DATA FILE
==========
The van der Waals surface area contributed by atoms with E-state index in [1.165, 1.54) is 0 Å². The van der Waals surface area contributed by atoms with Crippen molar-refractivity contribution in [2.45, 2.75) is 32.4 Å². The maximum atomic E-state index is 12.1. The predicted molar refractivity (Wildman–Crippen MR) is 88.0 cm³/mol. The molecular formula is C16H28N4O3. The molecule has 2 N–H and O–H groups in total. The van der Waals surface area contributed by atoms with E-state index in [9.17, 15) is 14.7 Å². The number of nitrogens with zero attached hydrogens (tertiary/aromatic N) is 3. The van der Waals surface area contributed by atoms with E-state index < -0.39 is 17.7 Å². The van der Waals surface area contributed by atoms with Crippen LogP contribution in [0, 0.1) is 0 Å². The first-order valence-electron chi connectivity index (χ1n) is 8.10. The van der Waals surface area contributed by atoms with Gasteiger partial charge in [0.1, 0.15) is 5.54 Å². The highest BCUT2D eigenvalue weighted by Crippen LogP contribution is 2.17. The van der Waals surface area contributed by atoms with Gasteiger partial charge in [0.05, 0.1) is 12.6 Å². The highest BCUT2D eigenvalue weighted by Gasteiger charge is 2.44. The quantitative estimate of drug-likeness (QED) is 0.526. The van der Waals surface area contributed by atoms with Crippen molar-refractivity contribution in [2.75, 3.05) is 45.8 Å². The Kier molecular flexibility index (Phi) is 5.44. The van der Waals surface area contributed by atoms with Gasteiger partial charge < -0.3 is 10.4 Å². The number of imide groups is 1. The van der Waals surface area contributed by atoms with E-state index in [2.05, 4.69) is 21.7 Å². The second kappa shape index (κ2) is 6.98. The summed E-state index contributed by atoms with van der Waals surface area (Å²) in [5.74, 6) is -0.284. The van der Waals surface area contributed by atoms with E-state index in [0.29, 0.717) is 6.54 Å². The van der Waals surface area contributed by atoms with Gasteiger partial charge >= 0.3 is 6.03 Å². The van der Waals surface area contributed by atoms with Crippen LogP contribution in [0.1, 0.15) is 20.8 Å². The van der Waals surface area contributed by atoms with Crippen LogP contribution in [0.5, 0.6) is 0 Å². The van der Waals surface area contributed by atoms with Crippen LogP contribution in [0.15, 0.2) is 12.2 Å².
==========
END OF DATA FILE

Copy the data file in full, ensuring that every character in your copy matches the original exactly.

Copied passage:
The van der Waals surface area contributed by atoms with E-state index in [1.165, 1.54) is 0 Å². The van der Waals surface area contributed by atoms with Crippen molar-refractivity contribution in [2.45, 2.75) is 32.4 Å². The maximum atomic E-state index is 12.1. The predicted molar refractivity (Wildman–Crippen MR) is 88.0 cm³/mol. The molecular formula is C16H28N4O3. The molecule has 2 N–H and O–H groups in total. The van der Waals surface area contributed by atoms with E-state index in [9.17, 15) is 14.7 Å². The number of nitrogens with zero attached hydrogens (tertiary/aromatic N) is 3. The van der Waals surface area contributed by atoms with E-state index < -0.39 is 17.7 Å². The van der Waals surface area contributed by atoms with Crippen LogP contribution in [0, 0.1) is 0 Å². The first-order valence-electron chi connectivity index (χ1n) is 8.10. The van der Waals surface area contributed by atoms with Gasteiger partial charge in [0.1, 0.15) is 5.54 Å². The highest BCUT2D eigenvalue weighted by Crippen LogP contribution is 2.17. The van der Waals surface area contributed by atoms with Gasteiger partial charge in [0.05, 0.1) is 12.6 Å². The highest BCUT2D eigenvalue weighted by Gasteiger charge is 2.44. The quantitative estimate of drug-likeness (QED) is 0.526. The van der Waals surface area contributed by atoms with Crippen molar-refractivity contribution in [2.75, 3.05) is 45.8 Å². The Kier molecular flexibility index (Phi) is 5.44. The van der Waals surface area contributed by atoms with Gasteiger partial charge < -0.3 is 10.4 Å². The number of imide groups is 1. The van der Waals surface area contributed by atoms with E-state index in [2.05, 4.69) is 21.7 Å². The second kappa shape index (κ2) is 6.98. The summed E-state index contributed by atoms with van der Waals surface area (Å²) in [5.74, 6) is -0.284. The van der Waals surface area contributed by atoms with E-state index in [0.29, 0.717) is 6.54 Å². The van der Waals surface area contributed by atoms with Gasteiger partial charge >= 0.3 is 6.03 Å². The van der Waals surface area contributed by atoms with Crippen LogP contribution in [0.1, 0.15) is 20.8 Å². The van der Waals surface area contributed by atoms with Crippen LogP contribution in [0.5, 0.6) is 0 Å². The van der Waals surface area contributed by atoms with Crippen LogP contribution in [0.15, 0.2) is 12.2 Å².